SAT drops essay and subject tests

On Jan. 19, the College Board announced it will discontinue SAT subject tests as well as the optional essay portion of the test. On its website, the company stated that it is making these changes to adapt with college admissions and reduce the pressure on students. 

“Some schools are going away from using the SAT essay and some have already stopped,” said College and Career counselor Allison Zuckerbrow. 

The essay was already going out of style as fewer schools were looking at it thus less students were taking it. Though Zuckerbrow did state that the essay can be an indicator of a student’s writing ability.

“More changes are to come as schools continue to be test optional,” said Zuckerbow. Counselor Anne Van Court added to that stating, “The pandemic is causing change too.” 

In short this is just the start of the changes to come in SAT testing and college admissions testing in general. It is likely that we will see more changes to the SAT in the future or even that schools stop using it all together.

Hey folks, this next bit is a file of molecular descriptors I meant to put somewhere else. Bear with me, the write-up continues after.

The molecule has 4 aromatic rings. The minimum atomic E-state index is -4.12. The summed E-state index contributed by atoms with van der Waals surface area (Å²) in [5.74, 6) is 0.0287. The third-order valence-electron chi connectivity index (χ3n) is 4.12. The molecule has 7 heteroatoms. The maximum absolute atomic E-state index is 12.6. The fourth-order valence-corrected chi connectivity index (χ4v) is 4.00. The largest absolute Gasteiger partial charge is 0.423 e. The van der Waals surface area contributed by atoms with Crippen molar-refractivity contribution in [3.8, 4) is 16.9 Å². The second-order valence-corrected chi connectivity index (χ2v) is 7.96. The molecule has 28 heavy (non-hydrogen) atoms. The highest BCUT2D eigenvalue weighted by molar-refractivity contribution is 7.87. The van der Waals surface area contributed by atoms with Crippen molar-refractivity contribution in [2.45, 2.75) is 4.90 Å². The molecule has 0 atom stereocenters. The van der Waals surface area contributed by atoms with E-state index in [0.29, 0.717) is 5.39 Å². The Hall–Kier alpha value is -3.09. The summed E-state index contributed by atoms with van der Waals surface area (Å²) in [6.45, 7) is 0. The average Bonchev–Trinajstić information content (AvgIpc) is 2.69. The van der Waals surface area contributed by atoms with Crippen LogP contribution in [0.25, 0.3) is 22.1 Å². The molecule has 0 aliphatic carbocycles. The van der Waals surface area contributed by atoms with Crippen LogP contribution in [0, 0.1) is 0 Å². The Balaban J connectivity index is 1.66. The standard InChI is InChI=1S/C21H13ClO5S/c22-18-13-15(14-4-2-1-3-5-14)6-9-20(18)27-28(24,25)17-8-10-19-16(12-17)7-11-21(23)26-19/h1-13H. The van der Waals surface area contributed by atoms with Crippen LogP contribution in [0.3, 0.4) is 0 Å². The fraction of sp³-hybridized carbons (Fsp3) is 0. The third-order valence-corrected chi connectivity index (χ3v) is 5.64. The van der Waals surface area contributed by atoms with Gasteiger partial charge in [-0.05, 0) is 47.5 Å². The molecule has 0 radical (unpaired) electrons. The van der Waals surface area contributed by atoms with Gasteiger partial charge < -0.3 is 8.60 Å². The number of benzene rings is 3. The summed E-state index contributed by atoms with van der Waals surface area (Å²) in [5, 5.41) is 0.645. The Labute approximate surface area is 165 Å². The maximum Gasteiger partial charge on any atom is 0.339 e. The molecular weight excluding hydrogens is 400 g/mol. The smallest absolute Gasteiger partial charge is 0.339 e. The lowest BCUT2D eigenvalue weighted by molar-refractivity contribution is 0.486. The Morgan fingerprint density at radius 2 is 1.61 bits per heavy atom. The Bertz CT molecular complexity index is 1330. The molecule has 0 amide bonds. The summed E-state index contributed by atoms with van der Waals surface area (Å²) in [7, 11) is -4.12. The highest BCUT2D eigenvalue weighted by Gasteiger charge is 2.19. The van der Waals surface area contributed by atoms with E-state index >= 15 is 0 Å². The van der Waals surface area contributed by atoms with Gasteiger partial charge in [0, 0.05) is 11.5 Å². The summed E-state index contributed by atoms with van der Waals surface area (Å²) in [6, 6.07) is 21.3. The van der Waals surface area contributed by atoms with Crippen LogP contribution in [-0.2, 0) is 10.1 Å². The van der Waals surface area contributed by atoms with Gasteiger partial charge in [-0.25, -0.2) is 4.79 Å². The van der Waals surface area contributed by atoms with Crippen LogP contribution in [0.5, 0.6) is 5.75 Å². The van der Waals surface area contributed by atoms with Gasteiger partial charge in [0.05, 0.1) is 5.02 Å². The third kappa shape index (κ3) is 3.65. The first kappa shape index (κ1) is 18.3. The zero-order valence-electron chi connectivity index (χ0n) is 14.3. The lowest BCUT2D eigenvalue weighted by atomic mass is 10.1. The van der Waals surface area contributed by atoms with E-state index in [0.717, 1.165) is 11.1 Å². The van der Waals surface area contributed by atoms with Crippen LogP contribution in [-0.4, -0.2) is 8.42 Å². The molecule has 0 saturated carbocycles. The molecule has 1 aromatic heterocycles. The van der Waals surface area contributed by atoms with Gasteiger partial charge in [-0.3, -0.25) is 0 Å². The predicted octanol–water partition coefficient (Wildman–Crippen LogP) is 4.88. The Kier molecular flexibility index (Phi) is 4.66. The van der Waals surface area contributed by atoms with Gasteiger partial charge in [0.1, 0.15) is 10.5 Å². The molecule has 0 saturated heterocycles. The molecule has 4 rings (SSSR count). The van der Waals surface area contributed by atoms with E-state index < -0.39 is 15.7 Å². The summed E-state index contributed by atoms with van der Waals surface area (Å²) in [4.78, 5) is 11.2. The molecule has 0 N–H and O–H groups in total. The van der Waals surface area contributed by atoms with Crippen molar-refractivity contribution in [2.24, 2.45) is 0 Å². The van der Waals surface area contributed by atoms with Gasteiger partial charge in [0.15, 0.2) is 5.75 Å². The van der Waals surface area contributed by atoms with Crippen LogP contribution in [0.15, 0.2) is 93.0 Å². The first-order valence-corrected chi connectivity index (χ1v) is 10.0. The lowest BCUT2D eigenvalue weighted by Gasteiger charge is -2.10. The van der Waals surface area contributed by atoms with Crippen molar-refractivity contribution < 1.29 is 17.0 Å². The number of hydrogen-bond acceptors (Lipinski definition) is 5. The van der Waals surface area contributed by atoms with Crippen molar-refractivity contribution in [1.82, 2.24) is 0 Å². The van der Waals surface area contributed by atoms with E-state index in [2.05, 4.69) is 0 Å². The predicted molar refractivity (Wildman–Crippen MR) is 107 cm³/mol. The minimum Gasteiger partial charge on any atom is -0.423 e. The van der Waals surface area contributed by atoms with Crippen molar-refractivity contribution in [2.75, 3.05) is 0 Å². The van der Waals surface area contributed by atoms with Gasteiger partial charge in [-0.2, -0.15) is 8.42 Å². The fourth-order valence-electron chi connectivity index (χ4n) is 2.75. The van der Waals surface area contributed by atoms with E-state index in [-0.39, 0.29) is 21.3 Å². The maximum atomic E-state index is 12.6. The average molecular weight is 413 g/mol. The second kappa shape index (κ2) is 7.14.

“Students who test well will have an advantage as well as those who have test prep accessibility,” said Van Court. 

From the start, the test put students at disadvantages and could be seen as problematic. If students did not have the right background they would not do as well on tests and their scores would not be good indicators of who they are as students. However, the essay helped some students with that because they were better writers than test takers while it hindered others because they could not write well under pressure.

College Board also took away the SAT subject tests. Zuckerbrow sees this as a bigger issue stating that many students used these tests to meet their foreign language requirement. In addition, it was more accessible to students because it was cheaper than the AP test for the same foreign language. She also pointed out that many of the other subject tests were not being used anymore as they were for specific majors, but over the years less schools were requiring students to take them.

“Personally I am not a fan of standardized testing because it’s not really a test about how much you know or how intelligent you are; really these tests are used to pin children across the country against each other so colleges can brag about having the brightest kids in the world,” says senior Isis Poulose. Both Van Court and Zuckerbrow agreed that less standardized testing is better, it isn’t a good representation of a student’s abilities. At the rate we are going right now, it looks like the use of standardized tests will likely continue to go down as time passes.

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